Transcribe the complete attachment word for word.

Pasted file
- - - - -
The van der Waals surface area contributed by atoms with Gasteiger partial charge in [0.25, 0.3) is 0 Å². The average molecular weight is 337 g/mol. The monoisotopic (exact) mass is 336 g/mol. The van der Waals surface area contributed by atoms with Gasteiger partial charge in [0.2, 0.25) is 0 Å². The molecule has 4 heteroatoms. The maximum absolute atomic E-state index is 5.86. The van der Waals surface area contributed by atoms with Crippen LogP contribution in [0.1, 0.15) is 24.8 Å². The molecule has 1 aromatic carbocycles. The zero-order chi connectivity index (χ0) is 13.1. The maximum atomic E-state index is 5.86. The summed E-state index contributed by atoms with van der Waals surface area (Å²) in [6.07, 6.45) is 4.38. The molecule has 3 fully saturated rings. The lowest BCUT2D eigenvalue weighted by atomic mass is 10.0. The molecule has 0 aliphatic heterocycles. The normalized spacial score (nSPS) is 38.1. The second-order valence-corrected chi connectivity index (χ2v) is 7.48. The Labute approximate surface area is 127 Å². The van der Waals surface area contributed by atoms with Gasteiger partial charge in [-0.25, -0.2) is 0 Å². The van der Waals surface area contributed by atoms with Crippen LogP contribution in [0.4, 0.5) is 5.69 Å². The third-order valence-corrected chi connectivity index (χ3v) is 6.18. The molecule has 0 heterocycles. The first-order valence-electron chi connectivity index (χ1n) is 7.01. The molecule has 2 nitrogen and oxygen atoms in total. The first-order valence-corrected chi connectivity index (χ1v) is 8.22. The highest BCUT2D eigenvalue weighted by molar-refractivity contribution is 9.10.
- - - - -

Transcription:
The van der Waals surface area contributed by atoms with Gasteiger partial charge in [0.25, 0.3) is 0 Å². The average molecular weight is 337 g/mol. The monoisotopic (exact) mass is 336 g/mol. The van der Waals surface area contributed by atoms with Gasteiger partial charge in [0.2, 0.25) is 0 Å². The molecule has 4 heteroatoms. The maximum absolute atomic E-state index is 5.86. The van der Waals surface area contributed by atoms with Crippen LogP contribution in [0.1, 0.15) is 24.8 Å². The molecule has 1 aromatic carbocycles. The zero-order chi connectivity index (χ0) is 13.1. The maximum atomic E-state index is 5.86. The summed E-state index contributed by atoms with van der Waals surface area (Å²) in [6.07, 6.45) is 4.38. The molecule has 3 fully saturated rings. The lowest BCUT2D eigenvalue weighted by atomic mass is 10.0. The molecule has 0 aliphatic heterocycles. The normalized spacial score (nSPS) is 38.1. The second-order valence-corrected chi connectivity index (χ2v) is 7.48. The Labute approximate surface area is 127 Å². The van der Waals surface area contributed by atoms with Gasteiger partial charge in [-0.25, -0.2) is 0 Å². The van der Waals surface area contributed by atoms with Crippen LogP contribution in [0.4, 0.5) is 5.69 Å². The third-order valence-corrected chi connectivity index (χ3v) is 6.18. The molecule has 0 heterocycles. The first-order valence-electron chi connectivity index (χ1n) is 7.01. The molecule has 2 nitrogen and oxygen atoms in total. The first-order valence-corrected chi connectivity index (χ1v) is 8.22. The highest BCUT2D eigenvalue weighted by molar-refractivity contribution is 9.10.